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  44. Attempting art: an essay on intention-dependence.Michel-Antoine Xhignesse - 2017 - Dissertation, Mcgill University
    Attempting art: an essay on intention-dependenceIt is a truism among philosophers that art is intention-dependent—that is to say, art-making is an activity that depends in some way on the maker's intentions. Not much thought has been given to just what this entails, however. For instance, most philosophers of art assume that intention-dependence entails concept-dependence—i.e. possessing a concept of art is necessary for art-making, so that what prospective artists must intend is to make art. And yet, a mounting body of anthropological (...)
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  45.  35
    Liberal Arts and the Failures of Liberalism.James Dominic Rooney - forthcoming - In James Dominic Rooney & Patrick Zoll (eds.), Freedom and the Good: Beyond Classical Liberalism. Routledge.
    Public reason liberalism is the political theory which holds that coercive laws and policies are justified when and only when they are grounded in reasons of the public. The standard interpretation of public reason liberalism, consensus accounts, claim that the reasons persons share or that persons can derive from shared values determine which policies can be justified. In this paper, I argue that consensus approaches cannot justify fair educational policies and preserving cultural goods. Consensus approaches can resolve some controversies about (...)
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  46. Arte e identidad. Entre lo corporal y lo imaginario.José Ramón Fabelo Corzo & Jaime Torija Aguilar (eds.) - 2015 - Puebla, Pue., México: Colección La Fuente, BUAP.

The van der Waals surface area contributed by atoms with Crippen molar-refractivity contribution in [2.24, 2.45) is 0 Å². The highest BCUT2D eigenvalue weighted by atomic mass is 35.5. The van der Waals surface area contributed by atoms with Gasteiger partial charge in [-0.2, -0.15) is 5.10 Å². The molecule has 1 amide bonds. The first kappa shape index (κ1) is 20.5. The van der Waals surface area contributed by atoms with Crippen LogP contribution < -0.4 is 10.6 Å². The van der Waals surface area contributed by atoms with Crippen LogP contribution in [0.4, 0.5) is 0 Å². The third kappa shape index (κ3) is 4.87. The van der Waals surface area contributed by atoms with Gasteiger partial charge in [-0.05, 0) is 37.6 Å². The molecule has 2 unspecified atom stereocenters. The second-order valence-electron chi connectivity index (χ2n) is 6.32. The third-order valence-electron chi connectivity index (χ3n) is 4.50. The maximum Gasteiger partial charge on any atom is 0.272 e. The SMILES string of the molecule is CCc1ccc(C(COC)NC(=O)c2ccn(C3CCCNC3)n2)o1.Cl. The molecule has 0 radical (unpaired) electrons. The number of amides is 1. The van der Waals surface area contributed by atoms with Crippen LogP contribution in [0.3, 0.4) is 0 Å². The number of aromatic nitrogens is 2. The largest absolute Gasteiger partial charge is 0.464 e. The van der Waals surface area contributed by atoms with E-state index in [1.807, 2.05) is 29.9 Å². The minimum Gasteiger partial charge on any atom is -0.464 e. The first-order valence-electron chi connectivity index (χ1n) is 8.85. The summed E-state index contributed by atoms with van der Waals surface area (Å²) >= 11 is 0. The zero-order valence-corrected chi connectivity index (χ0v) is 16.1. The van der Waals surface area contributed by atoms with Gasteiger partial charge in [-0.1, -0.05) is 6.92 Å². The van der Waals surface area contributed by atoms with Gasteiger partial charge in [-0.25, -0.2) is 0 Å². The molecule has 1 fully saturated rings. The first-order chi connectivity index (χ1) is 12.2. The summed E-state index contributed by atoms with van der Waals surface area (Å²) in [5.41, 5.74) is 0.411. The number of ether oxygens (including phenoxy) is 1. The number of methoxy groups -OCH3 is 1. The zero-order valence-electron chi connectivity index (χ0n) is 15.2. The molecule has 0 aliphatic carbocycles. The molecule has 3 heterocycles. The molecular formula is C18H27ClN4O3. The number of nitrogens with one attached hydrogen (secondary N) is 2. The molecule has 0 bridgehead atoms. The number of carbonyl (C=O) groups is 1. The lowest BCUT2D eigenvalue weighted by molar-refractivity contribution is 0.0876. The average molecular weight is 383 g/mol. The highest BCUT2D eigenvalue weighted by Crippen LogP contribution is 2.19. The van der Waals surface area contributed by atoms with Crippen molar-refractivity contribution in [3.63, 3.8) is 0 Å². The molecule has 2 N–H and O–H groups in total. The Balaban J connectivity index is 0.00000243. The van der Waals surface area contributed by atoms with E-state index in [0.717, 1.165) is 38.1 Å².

La identidad, el cuerpo y los imaginarios, en su vínculo con el arte y la cultura, son los conceptos básicos presentes en este libro. La asociación entre ellos no es nada casual. Responde a importantes necesidades epistemológicas y prácticas en la comprensión de lo que somos, de la medida en que el arte y la cultura nos constituyen y del modo en que lo corporal y lo imaginario se convierten en depositarios de los atributos que nos identifican. Esta (...)
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  47. Estética, arte y consumo. Su dinámica en la cultura contemporánea.José Ramón Fabelo Corzo & Alicia Pino Rodríguez (eds.) - 2011 - Puebla, Pue., México: Colección La Fuente, BUAP.
    El presente libro, editado de manera conjunta por la Facultad de Filosofía y Letras de la BUAP y el Instituto de Filosofía de La Habana, reúne algunos de los principales resultados del Proyecto de Investigación Coordenadas epistemológicas para el análisis estético de la cultura y su relación con el consumo, coordinado por el Grupo de Investigación sobre Estética, Cultura y Arte, perteneciente a la institución cubana, con la colaboración de los cuerpos académicos de Estética y Arte y La (...)